Proximity-sensing applications require the detection of small changes in capacitance (typically on the order of a few femtofarads) around the noise floor. Since there are many ways to process the data to determine whether a target was detected or not, how do you choose the best method? In this post, I’ll describe a simple algorithm that you can use for proximity sensing or capacitive touch applications that does not require significant processing overhead.
Derivative integration algorithm
A derivative integration algorithm (see the pseudo code shown in Figure 1) is a simple way to process the data. You can use it for both proximity sensing and capacitive touch buttons; the only difference between the two would be the derivative and integration thresholds for each sensor to obtain a robust and highly sensitive response.
Figure 1: Pseudo code for the derivative integration algorithm
This algorithm tracks the rate of change or derivative, D[i], between the current measurement, X[i], and the previous measurement, X[i-1]. Proximity-sensing applications require the detection of small capacitance changes. This requires the derivative threshold, DT, to be very low. Changes in capacitance due to noise can be a severe problem, especially if the DT is very low. The integral of the derivative, I[i], can start to accumulate and falsely trigger as a detected object. Random noise should stabilize the integral value so that the mean is zero (no capacitance drift occurs), but a high integration threshold, IT, can allow enough noise margin for nonrandom noise.
The leakage factor, L, is a value between 0 (instant dissipation) and 1 (no dissipation). It is typically set at 0.99 to represent that the algorithm has some memory of past values to determine where the detection boundary occurs. You can use various leakage factors for a faster recovery time if the integral swings too far positive. This will cause temporary sensitivity reduction until the integral can stabilize near 0.
Once a human hand approaches the sensing area, the integration value will start to accumulate as long as the derivative of the measurements hits the derivative threshold. If the device detects the hand (the integral value goes below the integration threshold) and the hand stops in the sensing area, the derivative flattens out and the integral stops accumulating. As the hand moves away from the sensor, the integral recedes until it goes above the integral threshold. This indicates that the target object is outside the intended sensing range.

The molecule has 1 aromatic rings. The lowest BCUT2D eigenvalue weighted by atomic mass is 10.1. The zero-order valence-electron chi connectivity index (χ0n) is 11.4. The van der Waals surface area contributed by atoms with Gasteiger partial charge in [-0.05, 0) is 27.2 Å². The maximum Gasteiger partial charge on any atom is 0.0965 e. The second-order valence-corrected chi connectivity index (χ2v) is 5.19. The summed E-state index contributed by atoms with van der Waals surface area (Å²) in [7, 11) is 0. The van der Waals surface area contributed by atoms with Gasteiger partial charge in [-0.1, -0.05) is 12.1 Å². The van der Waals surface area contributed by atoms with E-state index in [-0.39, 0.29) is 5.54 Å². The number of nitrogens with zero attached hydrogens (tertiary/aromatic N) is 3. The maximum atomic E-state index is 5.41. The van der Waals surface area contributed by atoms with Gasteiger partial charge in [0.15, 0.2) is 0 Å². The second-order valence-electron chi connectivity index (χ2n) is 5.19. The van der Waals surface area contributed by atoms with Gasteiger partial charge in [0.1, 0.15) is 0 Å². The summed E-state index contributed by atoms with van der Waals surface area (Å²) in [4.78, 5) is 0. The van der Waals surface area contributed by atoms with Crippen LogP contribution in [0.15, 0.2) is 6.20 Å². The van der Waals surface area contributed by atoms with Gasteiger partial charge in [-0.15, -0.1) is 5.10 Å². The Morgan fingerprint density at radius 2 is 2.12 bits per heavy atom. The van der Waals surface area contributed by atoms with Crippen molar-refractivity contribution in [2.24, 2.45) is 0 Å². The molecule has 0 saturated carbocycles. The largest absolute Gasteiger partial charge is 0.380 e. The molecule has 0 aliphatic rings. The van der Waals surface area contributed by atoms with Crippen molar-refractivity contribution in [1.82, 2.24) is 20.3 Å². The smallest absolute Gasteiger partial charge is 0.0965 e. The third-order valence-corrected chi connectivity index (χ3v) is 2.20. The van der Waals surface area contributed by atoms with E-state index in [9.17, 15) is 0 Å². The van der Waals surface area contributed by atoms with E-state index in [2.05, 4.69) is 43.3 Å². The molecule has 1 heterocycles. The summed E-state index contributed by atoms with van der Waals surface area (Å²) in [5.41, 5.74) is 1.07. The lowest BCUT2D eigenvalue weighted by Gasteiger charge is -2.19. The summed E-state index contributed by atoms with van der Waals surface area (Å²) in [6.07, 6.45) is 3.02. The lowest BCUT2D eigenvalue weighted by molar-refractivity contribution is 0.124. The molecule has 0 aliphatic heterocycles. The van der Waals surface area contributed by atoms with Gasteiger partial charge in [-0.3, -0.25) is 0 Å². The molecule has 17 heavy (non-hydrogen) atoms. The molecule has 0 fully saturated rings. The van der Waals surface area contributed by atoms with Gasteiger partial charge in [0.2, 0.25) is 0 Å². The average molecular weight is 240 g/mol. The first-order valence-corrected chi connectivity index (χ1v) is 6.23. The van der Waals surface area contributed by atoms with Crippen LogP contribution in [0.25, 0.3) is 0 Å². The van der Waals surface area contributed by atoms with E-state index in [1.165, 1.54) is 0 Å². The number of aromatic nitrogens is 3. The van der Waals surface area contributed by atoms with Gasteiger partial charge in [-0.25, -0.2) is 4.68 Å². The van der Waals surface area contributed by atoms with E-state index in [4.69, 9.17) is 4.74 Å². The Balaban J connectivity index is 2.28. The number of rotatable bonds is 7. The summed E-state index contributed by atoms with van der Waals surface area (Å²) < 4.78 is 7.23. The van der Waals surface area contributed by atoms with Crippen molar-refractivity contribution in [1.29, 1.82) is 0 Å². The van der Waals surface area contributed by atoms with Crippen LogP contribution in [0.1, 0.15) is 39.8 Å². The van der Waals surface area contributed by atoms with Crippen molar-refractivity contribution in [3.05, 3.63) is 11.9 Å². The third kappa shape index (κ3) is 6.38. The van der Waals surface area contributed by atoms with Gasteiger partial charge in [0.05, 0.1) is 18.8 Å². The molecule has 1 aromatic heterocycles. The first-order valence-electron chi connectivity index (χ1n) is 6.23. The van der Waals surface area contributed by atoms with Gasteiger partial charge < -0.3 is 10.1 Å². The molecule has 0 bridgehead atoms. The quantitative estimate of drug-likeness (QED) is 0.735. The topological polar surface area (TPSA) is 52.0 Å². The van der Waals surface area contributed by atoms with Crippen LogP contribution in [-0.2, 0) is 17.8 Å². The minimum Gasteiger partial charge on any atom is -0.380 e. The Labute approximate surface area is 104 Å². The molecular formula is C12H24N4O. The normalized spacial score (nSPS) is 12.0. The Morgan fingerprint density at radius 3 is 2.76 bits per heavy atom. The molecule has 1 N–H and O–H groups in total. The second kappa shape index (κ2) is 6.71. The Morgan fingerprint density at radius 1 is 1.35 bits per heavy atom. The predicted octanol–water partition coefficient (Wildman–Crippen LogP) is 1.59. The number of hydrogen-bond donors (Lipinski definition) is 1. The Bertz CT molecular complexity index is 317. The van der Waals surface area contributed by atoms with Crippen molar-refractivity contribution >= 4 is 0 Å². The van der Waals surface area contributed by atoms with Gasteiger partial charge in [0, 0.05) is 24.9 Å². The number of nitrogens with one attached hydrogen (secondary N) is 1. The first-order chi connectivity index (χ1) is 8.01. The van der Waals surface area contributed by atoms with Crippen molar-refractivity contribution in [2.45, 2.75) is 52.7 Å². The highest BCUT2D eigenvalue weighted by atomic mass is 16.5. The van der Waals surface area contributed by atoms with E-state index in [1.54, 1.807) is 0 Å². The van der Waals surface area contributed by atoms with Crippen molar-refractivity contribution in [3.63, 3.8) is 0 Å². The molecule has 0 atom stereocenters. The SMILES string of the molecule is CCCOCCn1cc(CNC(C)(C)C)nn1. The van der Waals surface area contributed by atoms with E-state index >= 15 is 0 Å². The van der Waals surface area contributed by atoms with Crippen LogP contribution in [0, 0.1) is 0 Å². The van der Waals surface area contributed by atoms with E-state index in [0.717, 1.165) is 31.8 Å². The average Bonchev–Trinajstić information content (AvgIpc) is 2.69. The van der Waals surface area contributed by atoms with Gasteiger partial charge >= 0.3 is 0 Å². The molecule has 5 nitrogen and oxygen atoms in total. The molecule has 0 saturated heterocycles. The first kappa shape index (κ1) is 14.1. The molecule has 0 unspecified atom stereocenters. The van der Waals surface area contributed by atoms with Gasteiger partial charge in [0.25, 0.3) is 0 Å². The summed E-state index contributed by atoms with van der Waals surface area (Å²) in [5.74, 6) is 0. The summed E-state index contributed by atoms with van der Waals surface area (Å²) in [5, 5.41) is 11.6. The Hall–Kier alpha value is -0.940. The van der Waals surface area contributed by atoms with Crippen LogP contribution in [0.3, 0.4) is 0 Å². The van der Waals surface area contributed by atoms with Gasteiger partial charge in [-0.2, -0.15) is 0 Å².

For capacitive touch applications, a low derivative threshold is not required. You can optimize the integration threshold based on the desired button response. You can also implement multiple derivative and integration thresholds to filter out any high-frequency noise seen in the sampled measurements and increase the sensitivity response.
Figure 2 shows an example of a waveform with a target detected using the FDC2214. As the derivative becomes more negative (an object approaches the proximity sensor), the integral count matches the raw code signal, as expected. You can also optimize the thresholds to be robust against any slow-moving drift. Figure 3 shows how a drift in the raw code is compensated in the integral count. The signal is preserved without any distortions due to the slow upward drift.
Figure 2: Example 1 – proximity raw code, derivative and integral waveforms
Figure 3: Example 2 – raw code and integral count
IIR filter implementation
To improve the signal-to-noise ratio in the measurements, you can implement an Infinite Impulse Response (IIR) filter to process the data and obtain an average measurement before sending it through the derivative integration algorithm. The IIR filter implementation is similar to a moving average except that previous values are not stored and shifted out of the summing order. This process saves memory and computational time at the expense of slight accuracy degradation.
The filter processes a running total of ‘N’ values. The current average (Avg[i]) is calculated by taking the previous average (Avg[i-1]), multiplying by N and subtracting the previous average. Then, the new value (val[i]) is added to the sum to create a “new sum”. Dividing by N creates a new average. Having N be multiples of two allows bit shifting instead of actually dividing, thus saving computational cycles.
The derivative integration algorithm is a simple algorithm that can be used to for proximity sensing and capacitive touch applications. This solution is a foundation that other sophisticated processing algorithms can be combined with to make the algorithm more robust for various system conditions. Depending on the system requirements, you will need to optimize the processing, but the derivation integration algorithm is a great start for quick prototyping.
This is really nice to know.
Some time ago, I worked with Freescale MCU and their TSS / TSI solution for touch applications was not very well documented.
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